Cook County State’s Attorney Kimberly M. Foxx announced on Monday the appointment of four new bureau chiefs as well as an incoming reorganization of the state’s attorney’s office.
In a phone interview, the county’s top legal official, six weeks into her term, also reiterated a commitment to priorities she campaigned on, including elevating the role of her office’s Civil Actions Bureau and starting a unit to address gun violence. But that takes time, she said.
As part of her efforts to bolster the county’s civil legal team, Foxx named Chaka M. Patterson, a Chicago-based partner at Jones Day, as the Civil Actions Bureau’s chief. Patterson will take over sometime next month, Foxx said.
That group within the state’s attorney’s office, which handles litigation and other civil matters on the county’s behalf, consisted of 83 assistant state’s attorneys according to the fiscal year 2017 county budget.
Patterson has experience practicing law in both the public and private sectors — a quality that made him stand out, Foxx said. His experience also includes a five-year stint at Exelon Corp. and five years between Jones Day and Skadden Arps Slate Meagher & Flom LLP. That background, Foxx said, allows him to bring “the best practices of both universes together in our civil bureau.”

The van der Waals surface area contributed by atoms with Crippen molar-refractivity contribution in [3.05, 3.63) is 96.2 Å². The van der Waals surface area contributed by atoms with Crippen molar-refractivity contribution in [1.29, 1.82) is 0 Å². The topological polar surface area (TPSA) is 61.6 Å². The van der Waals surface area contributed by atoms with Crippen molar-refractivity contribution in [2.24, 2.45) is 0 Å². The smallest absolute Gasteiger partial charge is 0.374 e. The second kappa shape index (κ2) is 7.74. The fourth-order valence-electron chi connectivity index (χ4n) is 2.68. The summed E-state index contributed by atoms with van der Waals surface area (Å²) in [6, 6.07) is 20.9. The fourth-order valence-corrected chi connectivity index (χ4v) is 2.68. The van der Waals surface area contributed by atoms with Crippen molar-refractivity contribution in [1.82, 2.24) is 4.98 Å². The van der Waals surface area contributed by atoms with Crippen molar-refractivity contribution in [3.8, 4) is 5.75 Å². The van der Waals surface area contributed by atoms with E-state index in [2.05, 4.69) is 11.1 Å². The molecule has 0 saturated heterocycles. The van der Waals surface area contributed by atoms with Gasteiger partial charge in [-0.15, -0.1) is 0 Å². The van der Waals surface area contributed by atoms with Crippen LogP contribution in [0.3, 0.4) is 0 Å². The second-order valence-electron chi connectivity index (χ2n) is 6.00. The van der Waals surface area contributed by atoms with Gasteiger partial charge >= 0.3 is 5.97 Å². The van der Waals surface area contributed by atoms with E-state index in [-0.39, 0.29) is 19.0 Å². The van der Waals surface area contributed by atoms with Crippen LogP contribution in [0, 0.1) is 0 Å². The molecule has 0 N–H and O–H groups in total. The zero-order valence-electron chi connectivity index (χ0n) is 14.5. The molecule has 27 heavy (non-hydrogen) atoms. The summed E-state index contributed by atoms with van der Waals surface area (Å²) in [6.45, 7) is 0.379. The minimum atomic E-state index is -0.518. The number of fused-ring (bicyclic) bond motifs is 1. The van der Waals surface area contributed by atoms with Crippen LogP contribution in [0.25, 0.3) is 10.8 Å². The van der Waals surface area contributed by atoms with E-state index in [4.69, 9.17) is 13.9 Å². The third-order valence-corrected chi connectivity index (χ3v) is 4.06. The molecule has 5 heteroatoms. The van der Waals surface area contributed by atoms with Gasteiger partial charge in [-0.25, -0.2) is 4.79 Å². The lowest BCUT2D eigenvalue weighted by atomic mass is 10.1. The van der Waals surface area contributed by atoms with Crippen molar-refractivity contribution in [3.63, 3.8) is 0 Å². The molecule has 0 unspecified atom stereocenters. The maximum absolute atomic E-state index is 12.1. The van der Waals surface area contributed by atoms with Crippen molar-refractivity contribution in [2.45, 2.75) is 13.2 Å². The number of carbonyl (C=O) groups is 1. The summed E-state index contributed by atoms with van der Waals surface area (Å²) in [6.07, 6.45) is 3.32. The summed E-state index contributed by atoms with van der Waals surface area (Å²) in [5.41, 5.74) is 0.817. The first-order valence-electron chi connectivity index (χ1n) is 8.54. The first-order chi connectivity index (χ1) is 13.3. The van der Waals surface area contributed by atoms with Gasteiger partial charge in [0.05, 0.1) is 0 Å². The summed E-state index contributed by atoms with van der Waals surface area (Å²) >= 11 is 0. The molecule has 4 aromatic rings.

But it was Patterson’s government work that could serve as a guidepost for the future of the bureau under Foxx’s watch. From 2003 to 2006, Patterson served as the chief of the Illinois attorney general’s special litigation bureau. The litigation this bureau pursued “brought in hundreds of millions of dollars in resources to the state,” Foxx said.
Foxx said she plans to use the office in different ways, beyond things like defending county ordinances or representing county officeholders and agencies in litigation.
“We’re going to be looking at innovative ideas and thoughts on how we can use our bureau to actively go after those who are harming the county, or where we’ve been aggrieved and seek remuneration for that. That’s one of the things we have to be proactive about,” Foxx said, noting the office’s fiduciary duty to the county.
“Chaka has a proven track record in having done this, and that’s why we’re excited to have him on board, and again, it speaks to the seriousness in which we take our Civil Actions Bureau,” she added.
Patterson deferred all comment to the state’s attorney’s office.
Jones Day initially announced Patterson’s departure in a Friday press release that touted the departure of 14 attorneys who are leaving the firm for government jobs. Twelve of them will serve in the Trump administration and the federal government.
Foxx also continued to express interest in creating a “gun unit” within the office that would handle the caseload of gun crimes. However, she demurred from indicating who would lead this team and how it would fit within the larger office.
Foxx noted the former chief of the Special Prosecutions Bureau — Michael P. Golden — is now working with the Chicago Police Department and the U.S. Attorney’s Office and is “embedded” in the areas that have been the hardest hit by gun violence.